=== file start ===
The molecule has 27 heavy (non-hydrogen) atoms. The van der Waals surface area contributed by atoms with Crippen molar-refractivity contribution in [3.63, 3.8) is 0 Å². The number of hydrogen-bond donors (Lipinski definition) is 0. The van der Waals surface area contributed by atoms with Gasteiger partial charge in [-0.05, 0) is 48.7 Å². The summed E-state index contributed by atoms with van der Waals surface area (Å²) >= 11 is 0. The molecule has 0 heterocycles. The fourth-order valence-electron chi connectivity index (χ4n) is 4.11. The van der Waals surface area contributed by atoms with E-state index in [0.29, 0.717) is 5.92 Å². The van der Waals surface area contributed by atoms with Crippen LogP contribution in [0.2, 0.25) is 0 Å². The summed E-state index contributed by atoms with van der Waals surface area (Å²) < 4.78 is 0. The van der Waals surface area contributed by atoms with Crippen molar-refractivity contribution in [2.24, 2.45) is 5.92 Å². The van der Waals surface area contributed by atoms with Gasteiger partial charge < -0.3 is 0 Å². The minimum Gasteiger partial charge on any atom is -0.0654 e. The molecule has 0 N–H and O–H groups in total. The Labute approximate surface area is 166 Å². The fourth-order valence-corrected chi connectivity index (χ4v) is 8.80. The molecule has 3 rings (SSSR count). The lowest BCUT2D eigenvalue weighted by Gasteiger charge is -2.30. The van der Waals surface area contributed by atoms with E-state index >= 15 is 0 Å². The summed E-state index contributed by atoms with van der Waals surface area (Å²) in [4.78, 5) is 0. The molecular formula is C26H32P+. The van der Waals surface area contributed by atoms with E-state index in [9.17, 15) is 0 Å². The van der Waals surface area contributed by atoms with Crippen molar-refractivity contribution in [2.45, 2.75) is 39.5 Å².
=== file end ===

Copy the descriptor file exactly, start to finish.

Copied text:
The molecule has 27 heavy (non-hydrogen) atoms. The van der Waals surface area contributed by atoms with Crippen molar-refractivity contribution in [3.63, 3.8) is 0 Å². The number of hydrogen-bond donors (Lipinski definition) is 0. The van der Waals surface area contributed by atoms with Gasteiger partial charge in [-0.05, 0) is 48.7 Å². The summed E-state index contributed by atoms with van der Waals surface area (Å²) >= 11 is 0. The molecule has 0 heterocycles. The fourth-order valence-electron chi connectivity index (χ4n) is 4.11. The van der Waals surface area contributed by atoms with E-state index in [0.29, 0.717) is 5.92 Å². The van der Waals surface area contributed by atoms with Crippen LogP contribution in [0.2, 0.25) is 0 Å². The summed E-state index contributed by atoms with van der Waals surface area (Å²) < 4.78 is 0. The van der Waals surface area contributed by atoms with Crippen molar-refractivity contribution in [2.24, 2.45) is 5.92 Å². The van der Waals surface area contributed by atoms with Gasteiger partial charge < -0.3 is 0 Å². The minimum Gasteiger partial charge on any atom is -0.0654 e. The molecule has 0 N–H and O–H groups in total. The Labute approximate surface area is 166 Å². The fourth-order valence-corrected chi connectivity index (χ4v) is 8.80. The molecule has 3 rings (SSSR count). The lowest BCUT2D eigenvalue weighted by Gasteiger charge is -2.30. The van der Waals surface area contributed by atoms with E-state index >= 15 is 0 Å². The summed E-state index contributed by atoms with van der Waals surface area (Å²) in [4.78, 5) is 0. The molecular formula is C26H32P+. The van der Waals surface area contributed by atoms with E-state index in [9.17, 15) is 0 Å². The van der Waals surface area contributed by atoms with Crippen molar-refractivity contribution in [2.45, 2.75) is 39.5 Å².